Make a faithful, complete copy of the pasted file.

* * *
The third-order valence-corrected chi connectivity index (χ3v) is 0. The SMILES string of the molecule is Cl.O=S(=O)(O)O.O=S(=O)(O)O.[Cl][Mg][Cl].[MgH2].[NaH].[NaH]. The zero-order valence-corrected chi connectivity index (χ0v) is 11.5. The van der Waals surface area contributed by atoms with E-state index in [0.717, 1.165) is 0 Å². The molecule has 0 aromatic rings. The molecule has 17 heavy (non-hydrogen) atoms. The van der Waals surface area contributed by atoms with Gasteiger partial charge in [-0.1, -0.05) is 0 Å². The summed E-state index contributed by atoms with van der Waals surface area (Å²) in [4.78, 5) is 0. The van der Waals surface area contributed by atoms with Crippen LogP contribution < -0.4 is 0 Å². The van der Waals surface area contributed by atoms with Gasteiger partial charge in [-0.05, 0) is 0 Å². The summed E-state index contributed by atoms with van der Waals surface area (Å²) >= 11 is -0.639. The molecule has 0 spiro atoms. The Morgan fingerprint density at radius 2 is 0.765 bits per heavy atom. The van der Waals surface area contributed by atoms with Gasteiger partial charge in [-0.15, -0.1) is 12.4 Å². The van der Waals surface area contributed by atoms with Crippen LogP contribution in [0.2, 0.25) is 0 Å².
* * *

The third-order valence-corrected chi connectivity index (χ3v) is 0. The SMILES string of the molecule is Cl.O=S(=O)(O)O.O=S(=O)(O)O.[Cl][Mg][Cl].[MgH2].[NaH].[NaH]. The zero-order valence-corrected chi connectivity index (χ0v) is 11.5. The van der Waals surface area contributed by atoms with E-state index in [0.717, 1.165) is 0 Å². The molecule has 0 aromatic rings. The molecule has 17 heavy (non-hydrogen) atoms. The van der Waals surface area contributed by atoms with Gasteiger partial charge in [-0.1, -0.05) is 0 Å². The summed E-state index contributed by atoms with van der Waals surface area (Å²) in [4.78, 5) is 0. The van der Waals surface area contributed by atoms with Crippen LogP contribution < -0.4 is 0 Å². The van der Waals surface area contributed by atoms with Gasteiger partial charge in [-0.05, 0) is 0 Å². The summed E-state index contributed by atoms with van der Waals surface area (Å²) >= 11 is -0.639. The molecule has 0 spiro atoms. The Morgan fingerprint density at radius 2 is 0.765 bits per heavy atom. The van der Waals surface area contributed by atoms with Gasteiger partial charge in [-0.15, -0.1) is 12.4 Å². The van der Waals surface area contributed by atoms with Crippen LogP contribution in [0.2, 0.25) is 0 Å².